"Autism is a complex developmental disability that typically appears during the first three years of life. The result of a neurological disorder that affects the functioning of the brain, autism and its associated behaviors have been estimated to occur in as many as 2 to 6 in 1,000 individuals (Centers for Disease Control and Prevention 2001). Autism is four times more prevalent in boys than girls and knows no racial, ethnic, or social boundaries."
Source: Autism Society of America. "What is Autism?" http://www.autism-society.org/site/PageServer.
Autism is a complicated disability that hinders their ability to interact and communicate. The degree of the disability differs from person to person. People with autism may show any of the following:
- Insistence on sameness; resistance to change
- Difficulty in expressing needs; uses gestures or pointing instead of words
- Repeating words or phrases in place of normal, responsive language
- Laughing, crying, showing distress for reasons not apparent to others
- Prefers to be alone; aloof manner
- Difficulty in mixing with others
- May not want to cuddle or be cuddled
- Little or no eye contact
- Unresponsive to normal teaching methods
- Sustained odd play
- Spins objects
- Inappropriate attachments to objects
- Apparent over-sensitivity or under-sensitivity to pain
- No real fears of danger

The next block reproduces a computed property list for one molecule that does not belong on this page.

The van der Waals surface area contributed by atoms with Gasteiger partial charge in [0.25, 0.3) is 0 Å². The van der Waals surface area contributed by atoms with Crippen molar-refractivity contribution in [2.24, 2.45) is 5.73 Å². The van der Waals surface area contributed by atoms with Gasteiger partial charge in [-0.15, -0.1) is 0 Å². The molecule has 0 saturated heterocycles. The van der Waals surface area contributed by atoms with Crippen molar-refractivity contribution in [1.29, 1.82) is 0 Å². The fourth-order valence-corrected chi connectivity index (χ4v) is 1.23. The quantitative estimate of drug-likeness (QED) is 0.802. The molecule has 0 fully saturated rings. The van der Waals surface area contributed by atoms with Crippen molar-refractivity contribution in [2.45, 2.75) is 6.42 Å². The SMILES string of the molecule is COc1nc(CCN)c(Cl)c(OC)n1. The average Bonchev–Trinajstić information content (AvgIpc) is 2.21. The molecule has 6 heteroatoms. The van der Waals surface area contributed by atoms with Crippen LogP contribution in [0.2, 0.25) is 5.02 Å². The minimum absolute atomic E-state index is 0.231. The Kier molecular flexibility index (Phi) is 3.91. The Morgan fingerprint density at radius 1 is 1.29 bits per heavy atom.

- Noticeable physical over-activity or extreme under-activity
- Uneven gross/fine motor skills
- Not responsive to verbal cues; acts as if deaf although hearing tests in normal range.
Source: Autism Society of America. "Common Characteristics of Autism" http://www.autism-society.org/site/PageServer?pagename=autismcharacteristics.
There are also many misconceptions about people with Autism such as not being able to make eye contact, and that they can not show affection. Neither of these myths is true.
You cannot diagnose a person with autism by seeing them just once. It's more acurate to view them in a range of their normal daily activtities. The following are signals that a child may have autism, but is not certain.
- Does not babble or coo by 12 months
- Does not gesture (point, wave, grasp) by 12 months
- Does not say single words by 16 months
- Does not say two-word phrases on his or her own by 24 months
- Has any loss of any language or social skill at any age.
Source: Autism Society of America. "Diagnosing Autism" http://www.autism-society.org/site/PageServer?pagename=autismdiagnosis.
ASA's Free Online Course on Autism
Be sure to visit our Autism links page
to visit many other helpful sites that will help you learn more about autism.